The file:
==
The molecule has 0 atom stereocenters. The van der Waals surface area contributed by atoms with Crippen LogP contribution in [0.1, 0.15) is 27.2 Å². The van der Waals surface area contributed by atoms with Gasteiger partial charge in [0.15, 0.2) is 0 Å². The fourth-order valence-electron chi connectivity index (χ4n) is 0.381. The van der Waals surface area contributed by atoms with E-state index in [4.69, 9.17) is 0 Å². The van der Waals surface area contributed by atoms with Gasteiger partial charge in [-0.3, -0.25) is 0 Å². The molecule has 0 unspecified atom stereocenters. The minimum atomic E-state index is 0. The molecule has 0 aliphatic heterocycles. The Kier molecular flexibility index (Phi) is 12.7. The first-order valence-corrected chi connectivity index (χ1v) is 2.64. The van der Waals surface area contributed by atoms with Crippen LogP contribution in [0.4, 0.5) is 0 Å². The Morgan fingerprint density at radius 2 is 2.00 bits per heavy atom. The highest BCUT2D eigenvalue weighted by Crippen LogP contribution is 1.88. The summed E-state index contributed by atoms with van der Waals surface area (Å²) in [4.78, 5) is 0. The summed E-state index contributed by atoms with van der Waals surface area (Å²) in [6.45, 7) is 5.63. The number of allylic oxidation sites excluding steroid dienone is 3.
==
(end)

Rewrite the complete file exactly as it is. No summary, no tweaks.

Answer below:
The molecule has 0 atom stereocenters. The van der Waals surface area contributed by atoms with Crippen LogP contribution in [0.1, 0.15) is 27.2 Å². The van der Waals surface area contributed by atoms with Gasteiger partial charge in [0.15, 0.2) is 0 Å². The fourth-order valence-electron chi connectivity index (χ4n) is 0.381. The van der Waals surface area contributed by atoms with E-state index in [4.69, 9.17) is 0 Å². The van der Waals surface area contributed by atoms with Gasteiger partial charge in [-0.3, -0.25) is 0 Å². The molecule has 0 unspecified atom stereocenters. The minimum atomic E-state index is 0. The molecule has 0 aliphatic heterocycles. The Kier molecular flexibility index (Phi) is 12.7. The first-order valence-corrected chi connectivity index (χ1v) is 2.64. The van der Waals surface area contributed by atoms with Crippen LogP contribution in [0.4, 0.5) is 0 Å². The Morgan fingerprint density at radius 2 is 2.00 bits per heavy atom. The highest BCUT2D eigenvalue weighted by Crippen LogP contribution is 1.88. The summed E-state index contributed by atoms with van der Waals surface area (Å²) in [4.78, 5) is 0. The summed E-state index contributed by atoms with van der Waals surface area (Å²) in [6.45, 7) is 5.63. The number of allylic oxidation sites excluding steroid dienone is 3.